Educational Testing Service

October 25, 2010 08:00 ET

ETS Launches the TOEFL® Junior™ Test to Guide English Learning for Younger Students

New Resource for U.S., Canadian and Global Public and Private Schools

PRINCETON, NJ--(Marketwire - October 25, 2010) -  To help students who are studying English as a foreign language, Educational Testing Service (ETS) has launched the TOEFL® Junior™ test, a global assessment of middle school-level English language proficiency. The first operational administration occurred today when more than 500 Korean middle school students took the test. Additional administrations will soon follow in 12 other countries including France, Brazil, and Vietnam.

The TOEFL Junior test is a low-stakes assessment that measures the degree to which younger students have attained the language proficiency representative of English-medium instructional environments. Designed for middle school-aged students for whom English is a foreign language, it measures listening and reading ability as well as knowledge of language form and meaning. 

"English proficiency is an increasingly important skill for students worldwide," explains Dr. Philip Tabbiner, Senior Vice President of ETS Global & Partnerships. "With instruction beginning at earlier ages, mastering English expands students' access to a range of educational, personal and professional opportunities. This is especially true for public and private schools in English-dominant countries like the U.S., Canada and the U.K., as well as international schools in non English-dominant countries."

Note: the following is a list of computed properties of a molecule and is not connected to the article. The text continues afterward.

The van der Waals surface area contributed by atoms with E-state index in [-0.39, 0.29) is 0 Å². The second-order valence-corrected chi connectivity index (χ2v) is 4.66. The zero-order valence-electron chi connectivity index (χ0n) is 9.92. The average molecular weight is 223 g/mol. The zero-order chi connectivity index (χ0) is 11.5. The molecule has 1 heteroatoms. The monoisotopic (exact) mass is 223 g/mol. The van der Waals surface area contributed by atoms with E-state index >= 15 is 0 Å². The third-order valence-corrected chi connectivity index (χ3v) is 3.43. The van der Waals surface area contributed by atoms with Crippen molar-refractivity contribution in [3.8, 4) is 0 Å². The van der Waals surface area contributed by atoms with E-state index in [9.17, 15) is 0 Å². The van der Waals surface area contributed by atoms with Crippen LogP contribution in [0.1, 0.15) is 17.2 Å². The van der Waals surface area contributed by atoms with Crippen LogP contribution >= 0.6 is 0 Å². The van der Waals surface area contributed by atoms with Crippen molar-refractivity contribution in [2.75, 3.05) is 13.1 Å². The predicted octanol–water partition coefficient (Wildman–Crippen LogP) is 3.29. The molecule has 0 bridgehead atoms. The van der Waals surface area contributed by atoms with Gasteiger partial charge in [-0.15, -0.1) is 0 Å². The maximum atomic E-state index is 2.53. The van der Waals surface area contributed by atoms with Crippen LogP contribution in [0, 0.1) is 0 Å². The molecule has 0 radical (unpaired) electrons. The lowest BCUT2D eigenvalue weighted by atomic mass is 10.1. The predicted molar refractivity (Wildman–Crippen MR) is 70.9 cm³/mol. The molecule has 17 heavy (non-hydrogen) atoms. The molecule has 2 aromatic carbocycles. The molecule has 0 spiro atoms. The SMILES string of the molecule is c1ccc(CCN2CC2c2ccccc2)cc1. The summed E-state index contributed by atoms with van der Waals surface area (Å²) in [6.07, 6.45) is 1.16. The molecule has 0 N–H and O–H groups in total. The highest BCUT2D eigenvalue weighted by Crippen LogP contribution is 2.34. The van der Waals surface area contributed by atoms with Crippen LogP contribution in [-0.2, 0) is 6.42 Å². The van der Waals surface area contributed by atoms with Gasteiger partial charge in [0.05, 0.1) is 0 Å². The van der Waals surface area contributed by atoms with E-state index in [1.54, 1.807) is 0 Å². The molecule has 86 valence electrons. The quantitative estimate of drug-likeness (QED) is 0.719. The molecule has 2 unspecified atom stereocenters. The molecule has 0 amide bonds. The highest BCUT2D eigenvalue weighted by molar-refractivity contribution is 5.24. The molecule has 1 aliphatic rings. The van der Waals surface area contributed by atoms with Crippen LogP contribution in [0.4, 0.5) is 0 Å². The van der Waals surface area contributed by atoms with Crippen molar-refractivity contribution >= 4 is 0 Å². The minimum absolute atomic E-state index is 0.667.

"Because the TOEFL Junior test is a global assessment, students, teachers, administrators, and parents around the world can depend on it for objective information about English language skills to support placement decisions after admission to these schools or in any country using bilingual approaches to instruction," Tabbiner adds.  

The TOEFL Junior paper-based test (pBT) contains three sections:

  • Listening Comprehension:
    • Ability to listen for basic, interpersonal purposes
    • Ability to listen for instructional purposes
    • Ability to listen for academic purposes
  • Reading Comprehension:
    • Ability to read and comprehend academic texts
    • Ability to read and comprehend non-academic texts
  • Language Form and Meaning:
    • Ability to demonstrate proficiency in key enabling skills such as grammar and vocabulary in context

While the TOEFL Junior test is a distinct product within the growing TOEFL family of English assessments, it is not designed to be a predictor of later performance on the TOEFL iBT, Tabbiner explained. Rather, he said, it is geared to serve the language learning needs of students 11 to 14 years of age. The test has been built using ETS's nearly half century of expertise in developing international assessments of English language proficiency.

Plans call for a computer-based version of TOEFL Junior in the future that will include assessment of Speaking and Writing. 

For further information on the TOEFL Junior test, contact ETS at or visit

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